What is a Forex account?

You can apply to open a Forex account with many different brokers. Accounts can be denominated in different currencies. It would be normal to have your account in the same currency as you use day to day. Once your account has been opened, you deposit your trading funds into this account. This video follows “What is Forex” and uses terminology introduced by that video. A link to “What is Forex”.

Having deposited funds into your account, you’ll buy and sell currencies to profit from the movement in exchange rates. The account currency is not significant in this process. As an example, my trading funds are held in British pounds. But I can trade any currency pair offered by my broker and I don’t have to do anything special. Currency is purchased in lots. One lot is 100,000 units of the base currency, which is the first named currency. For example, buying 1 lot of Eurodollar means buying 100,000 Euros, as Euros are the base currency.

As you’ve already seen in “What is Forex”, leverage determines the deposit. Leverage of 100:1, means you’d need a deposit of €1 for every €100 you purchase. Forex accounts are given names. A standard account trades with a minimum trade of 1 lot, or 100,000 of the base currency. Mini accounts are where many traders start. The minimum trade size is a tenth of a lot, or 10,000 units of the base currency.

With leverage, this means trading smaller amounts with correspondingly smaller deposits. The trade size increment is often 1,000 of the base currency. So you could trade 10, 11, or 12 thousand units of the base currency. Micro accounts are great for traders with limited trading funds. The smallest trade size on a micro account is a hundredth of a lot, or 1,000 units of the base currency with increments of 1,000. In practice, with leverage as high as 500:1, a £1,000 trade can be taken with a £2 deposit. Let’s work through an example. I’ve deposited £10,000 into a Forex Mini account. Suppose I’m trading Eurodollar and I believe the exchange rate is going to rise. The broker shows me the prices at which I can buy and sell this currency, buy at 1.2520 and sell at 1.2518. The price has just moved, which normally happens when you are preparing to trade. I’m going long on Eurodollar, which means buying the currency. The amount you trade is determined by the process called trade sizing.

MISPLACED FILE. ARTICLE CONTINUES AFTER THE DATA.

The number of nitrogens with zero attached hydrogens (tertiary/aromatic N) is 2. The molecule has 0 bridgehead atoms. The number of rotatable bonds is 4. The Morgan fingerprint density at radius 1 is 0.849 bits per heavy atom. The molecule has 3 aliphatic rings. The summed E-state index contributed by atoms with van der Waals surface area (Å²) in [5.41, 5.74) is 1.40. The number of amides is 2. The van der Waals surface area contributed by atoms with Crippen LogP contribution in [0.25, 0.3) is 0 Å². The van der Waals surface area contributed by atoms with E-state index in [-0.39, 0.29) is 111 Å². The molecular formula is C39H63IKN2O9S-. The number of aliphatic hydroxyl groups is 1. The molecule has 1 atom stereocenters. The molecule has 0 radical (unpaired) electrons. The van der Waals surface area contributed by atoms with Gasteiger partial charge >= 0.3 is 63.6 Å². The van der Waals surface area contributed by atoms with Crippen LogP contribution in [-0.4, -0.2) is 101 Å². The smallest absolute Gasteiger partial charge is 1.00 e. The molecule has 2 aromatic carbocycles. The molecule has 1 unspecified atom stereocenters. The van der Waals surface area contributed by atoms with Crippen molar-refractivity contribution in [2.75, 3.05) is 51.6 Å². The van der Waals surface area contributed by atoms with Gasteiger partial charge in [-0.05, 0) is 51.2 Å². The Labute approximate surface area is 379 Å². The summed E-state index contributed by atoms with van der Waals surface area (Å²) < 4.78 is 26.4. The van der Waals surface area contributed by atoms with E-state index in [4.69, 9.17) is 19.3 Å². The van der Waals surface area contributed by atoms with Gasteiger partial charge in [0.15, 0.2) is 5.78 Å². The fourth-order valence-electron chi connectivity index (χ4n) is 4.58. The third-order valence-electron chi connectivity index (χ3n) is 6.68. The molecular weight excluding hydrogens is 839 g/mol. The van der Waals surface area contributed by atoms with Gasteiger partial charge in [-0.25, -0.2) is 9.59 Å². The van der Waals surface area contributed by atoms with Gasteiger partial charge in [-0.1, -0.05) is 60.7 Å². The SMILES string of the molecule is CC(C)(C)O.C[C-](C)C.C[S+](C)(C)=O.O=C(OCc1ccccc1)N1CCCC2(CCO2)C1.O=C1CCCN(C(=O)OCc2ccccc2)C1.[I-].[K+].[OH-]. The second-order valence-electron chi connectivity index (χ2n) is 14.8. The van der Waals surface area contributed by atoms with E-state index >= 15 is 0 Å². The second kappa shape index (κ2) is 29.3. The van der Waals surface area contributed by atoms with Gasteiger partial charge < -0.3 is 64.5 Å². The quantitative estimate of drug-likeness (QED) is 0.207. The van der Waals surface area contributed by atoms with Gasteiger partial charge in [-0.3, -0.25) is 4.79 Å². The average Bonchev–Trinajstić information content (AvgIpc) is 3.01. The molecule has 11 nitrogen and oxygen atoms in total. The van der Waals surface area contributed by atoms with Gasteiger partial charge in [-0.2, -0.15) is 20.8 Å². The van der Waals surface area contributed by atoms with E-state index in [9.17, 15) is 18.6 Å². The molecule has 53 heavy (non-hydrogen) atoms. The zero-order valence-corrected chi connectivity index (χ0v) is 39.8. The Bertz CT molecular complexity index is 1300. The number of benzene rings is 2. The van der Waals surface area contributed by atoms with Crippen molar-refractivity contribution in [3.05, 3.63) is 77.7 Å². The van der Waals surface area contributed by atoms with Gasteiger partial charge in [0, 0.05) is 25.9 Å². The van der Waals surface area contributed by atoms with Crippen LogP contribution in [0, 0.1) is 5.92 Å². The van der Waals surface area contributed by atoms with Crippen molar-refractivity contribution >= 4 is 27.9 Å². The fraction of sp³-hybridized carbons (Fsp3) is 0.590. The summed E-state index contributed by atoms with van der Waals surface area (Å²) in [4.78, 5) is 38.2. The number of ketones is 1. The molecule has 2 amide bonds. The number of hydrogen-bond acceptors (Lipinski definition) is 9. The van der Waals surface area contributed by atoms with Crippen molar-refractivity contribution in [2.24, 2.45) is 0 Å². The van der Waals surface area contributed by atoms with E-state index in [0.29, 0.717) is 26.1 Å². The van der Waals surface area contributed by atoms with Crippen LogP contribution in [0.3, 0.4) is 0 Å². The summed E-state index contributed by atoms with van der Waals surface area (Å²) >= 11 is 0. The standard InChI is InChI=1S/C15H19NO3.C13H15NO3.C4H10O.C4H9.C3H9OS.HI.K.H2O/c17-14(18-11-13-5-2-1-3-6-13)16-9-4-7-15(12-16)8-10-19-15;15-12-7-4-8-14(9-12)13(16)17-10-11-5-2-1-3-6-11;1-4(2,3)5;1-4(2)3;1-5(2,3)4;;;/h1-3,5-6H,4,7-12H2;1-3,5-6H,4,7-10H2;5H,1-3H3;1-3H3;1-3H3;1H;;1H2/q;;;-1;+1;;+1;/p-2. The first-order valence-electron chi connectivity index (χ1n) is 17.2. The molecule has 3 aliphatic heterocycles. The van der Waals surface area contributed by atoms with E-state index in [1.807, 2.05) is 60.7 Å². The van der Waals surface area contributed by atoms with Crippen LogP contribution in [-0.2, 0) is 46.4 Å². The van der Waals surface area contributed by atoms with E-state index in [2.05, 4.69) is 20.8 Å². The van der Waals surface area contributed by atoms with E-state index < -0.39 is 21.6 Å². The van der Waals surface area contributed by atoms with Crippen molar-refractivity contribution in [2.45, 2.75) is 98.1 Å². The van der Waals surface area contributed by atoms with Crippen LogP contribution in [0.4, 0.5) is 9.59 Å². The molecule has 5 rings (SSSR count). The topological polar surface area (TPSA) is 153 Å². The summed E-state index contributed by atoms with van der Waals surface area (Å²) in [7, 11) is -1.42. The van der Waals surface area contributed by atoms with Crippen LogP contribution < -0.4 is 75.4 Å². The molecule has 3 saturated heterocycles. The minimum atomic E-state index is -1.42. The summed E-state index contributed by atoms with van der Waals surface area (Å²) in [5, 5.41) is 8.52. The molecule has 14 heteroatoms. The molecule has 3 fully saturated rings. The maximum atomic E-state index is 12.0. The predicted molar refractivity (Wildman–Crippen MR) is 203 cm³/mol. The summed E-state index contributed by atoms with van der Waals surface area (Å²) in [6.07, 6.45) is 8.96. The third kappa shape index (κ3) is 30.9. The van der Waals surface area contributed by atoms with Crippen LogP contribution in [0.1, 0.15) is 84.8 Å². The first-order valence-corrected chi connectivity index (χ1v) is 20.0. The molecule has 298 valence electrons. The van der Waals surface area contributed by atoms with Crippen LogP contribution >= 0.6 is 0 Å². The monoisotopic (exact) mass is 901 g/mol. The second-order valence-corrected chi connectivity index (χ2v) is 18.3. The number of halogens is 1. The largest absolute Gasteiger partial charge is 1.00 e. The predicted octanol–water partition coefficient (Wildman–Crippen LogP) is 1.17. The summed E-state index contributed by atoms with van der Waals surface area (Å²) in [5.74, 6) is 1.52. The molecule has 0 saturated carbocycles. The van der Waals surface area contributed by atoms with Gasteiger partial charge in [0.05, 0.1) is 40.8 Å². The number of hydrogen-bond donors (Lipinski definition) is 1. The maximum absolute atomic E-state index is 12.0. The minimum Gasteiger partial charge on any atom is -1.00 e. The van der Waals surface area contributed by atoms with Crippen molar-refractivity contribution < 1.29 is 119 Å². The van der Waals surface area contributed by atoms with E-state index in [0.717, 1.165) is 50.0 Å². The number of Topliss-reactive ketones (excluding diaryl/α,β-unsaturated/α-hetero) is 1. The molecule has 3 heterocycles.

The calculation is a bit of fun, with 10,000 British pounds, wanting to buy Euros using US Dollars, without taking on too much risk. Delegates on Plan B’s Trading 101 training course receive an Excel spread sheet which shows exactly how much to purchase. I input the price at which I am going to buy the currency and keep my risk to just 1% of my capital, or £100. At the current exchange rate, where £1 is $1.5820, the spread sheet suggests I buy 0.79 lots. As I buy the currency, my position is shown along with the original purchase price, 1.2521. The current price is shown, 1.2519, which is the price I would receive for these Euros if I sold them now. A running profit and loss is shown too. I’m currently down 2 pips. With 79,000 Euros, this translates back to £9.98. Let’s watch this as the price changes.

Notice as the price increases, my P&L position improves. Now the price has moved 2 pips, I’m breaking even. Each pip of price movement is worth £4.99 at this trade size. As the price continues to move in my favour, the profit on the transaction grows. The price has moved 7 pips above my entry price now. The running P&L total is shown in pounds sterling, my account currency. The transaction has reached my target of 20 pips profit.

I’ll close the trade now and bank the profit. 20 pips of price movement didn’t take long in this video. There will be times when the market is even quicker than this video. Let’s run through the trade. When I closed the trade, there was 20 pips of profit, the price having risen in my favour as I’d bought the currency. This adds up to £99.87, as I bought 79,000 Euros. Had I bought more, my profit would have been higher. If you really want to do the maths, it goes along these lines. Buying €79,000 required $98,915.90 US Dollars on opening the trade.

Closing the trade and selling €79,000 created a sum of $99,073.90 US Dollars. The difference between the two leaves a profit of $158. The profit is exchanged into the account currency of British pounds at the current exchange rate of 1.5820, which means a profit of 99.87 British pounds. This trade is the equivalent trade to the one in the video “What is spread betting”, which means you can compare spread betting and Forex accounts.

It is possible to make losses in a Forex account when prices move against you. You need to understand risk management fully, plus the use of stop losses and targets. It’s not just when prices are rising that you can make a profit, you can profit just as easily from falling prices by short selling.

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